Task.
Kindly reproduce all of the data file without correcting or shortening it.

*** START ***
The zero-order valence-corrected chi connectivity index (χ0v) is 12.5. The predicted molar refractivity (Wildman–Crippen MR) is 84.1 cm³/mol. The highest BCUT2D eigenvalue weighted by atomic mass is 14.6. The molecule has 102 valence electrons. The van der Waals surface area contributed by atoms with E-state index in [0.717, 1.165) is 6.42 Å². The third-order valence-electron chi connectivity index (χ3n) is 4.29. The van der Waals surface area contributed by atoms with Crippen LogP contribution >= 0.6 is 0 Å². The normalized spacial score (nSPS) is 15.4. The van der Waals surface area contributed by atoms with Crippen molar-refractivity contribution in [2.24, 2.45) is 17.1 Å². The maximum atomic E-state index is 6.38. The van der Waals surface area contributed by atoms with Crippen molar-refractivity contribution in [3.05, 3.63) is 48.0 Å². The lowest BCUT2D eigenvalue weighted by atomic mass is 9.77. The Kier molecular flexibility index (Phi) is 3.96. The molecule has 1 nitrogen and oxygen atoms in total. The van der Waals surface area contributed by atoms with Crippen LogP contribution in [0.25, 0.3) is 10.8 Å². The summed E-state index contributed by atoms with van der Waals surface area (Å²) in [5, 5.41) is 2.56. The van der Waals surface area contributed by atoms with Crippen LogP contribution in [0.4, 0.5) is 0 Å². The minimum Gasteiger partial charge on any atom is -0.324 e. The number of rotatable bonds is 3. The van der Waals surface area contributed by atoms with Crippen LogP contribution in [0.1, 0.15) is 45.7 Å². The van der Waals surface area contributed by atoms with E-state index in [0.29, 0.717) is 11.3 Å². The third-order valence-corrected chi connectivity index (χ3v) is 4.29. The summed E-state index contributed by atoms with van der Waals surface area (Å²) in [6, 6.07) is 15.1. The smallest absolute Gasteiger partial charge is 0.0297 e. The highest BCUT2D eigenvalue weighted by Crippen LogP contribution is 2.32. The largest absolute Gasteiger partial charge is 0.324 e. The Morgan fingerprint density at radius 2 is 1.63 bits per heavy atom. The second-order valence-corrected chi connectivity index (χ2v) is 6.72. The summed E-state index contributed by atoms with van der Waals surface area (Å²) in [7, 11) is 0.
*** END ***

The zero-order valence-corrected chi connectivity index (χ0v) is 12.5. The predicted molar refractivity (Wildman–Crippen MR) is 84.1 cm³/mol. The highest BCUT2D eigenvalue weighted by atomic mass is 14.6. The molecule has 102 valence electrons. The van der Waals surface area contributed by atoms with E-state index in [0.717, 1.165) is 6.42 Å². The third-order valence-electron chi connectivity index (χ3n) is 4.29. The van der Waals surface area contributed by atoms with Crippen LogP contribution >= 0.6 is 0 Å². The normalized spacial score (nSPS) is 15.4. The van der Waals surface area contributed by atoms with Crippen molar-refractivity contribution in [2.24, 2.45) is 17.1 Å². The maximum atomic E-state index is 6.38. The van der Waals surface area contributed by atoms with Crippen molar-refractivity contribution in [3.05, 3.63) is 48.0 Å². The lowest BCUT2D eigenvalue weighted by atomic mass is 9.77. The Kier molecular flexibility index (Phi) is 3.96. The molecule has 1 nitrogen and oxygen atoms in total. The van der Waals surface area contributed by atoms with Crippen LogP contribution in [0.25, 0.3) is 10.8 Å². The summed E-state index contributed by atoms with van der Waals surface area (Å²) in [5, 5.41) is 2.56. The van der Waals surface area contributed by atoms with Crippen LogP contribution in [0.4, 0.5) is 0 Å². The minimum Gasteiger partial charge on any atom is -0.324 e. The number of rotatable bonds is 3. The van der Waals surface area contributed by atoms with Crippen LogP contribution in [0.1, 0.15) is 45.7 Å². The van der Waals surface area contributed by atoms with E-state index in [0.29, 0.717) is 11.3 Å². The third-order valence-corrected chi connectivity index (χ3v) is 4.29. The summed E-state index contributed by atoms with van der Waals surface area (Å²) in [6, 6.07) is 15.1. The smallest absolute Gasteiger partial charge is 0.0297 e. The highest BCUT2D eigenvalue weighted by Crippen LogP contribution is 2.32. The largest absolute Gasteiger partial charge is 0.324 e. The Morgan fingerprint density at radius 2 is 1.63 bits per heavy atom. The second-order valence-corrected chi connectivity index (χ2v) is 6.72. The summed E-state index contributed by atoms with van der Waals surface area (Å²) in [7, 11) is 0.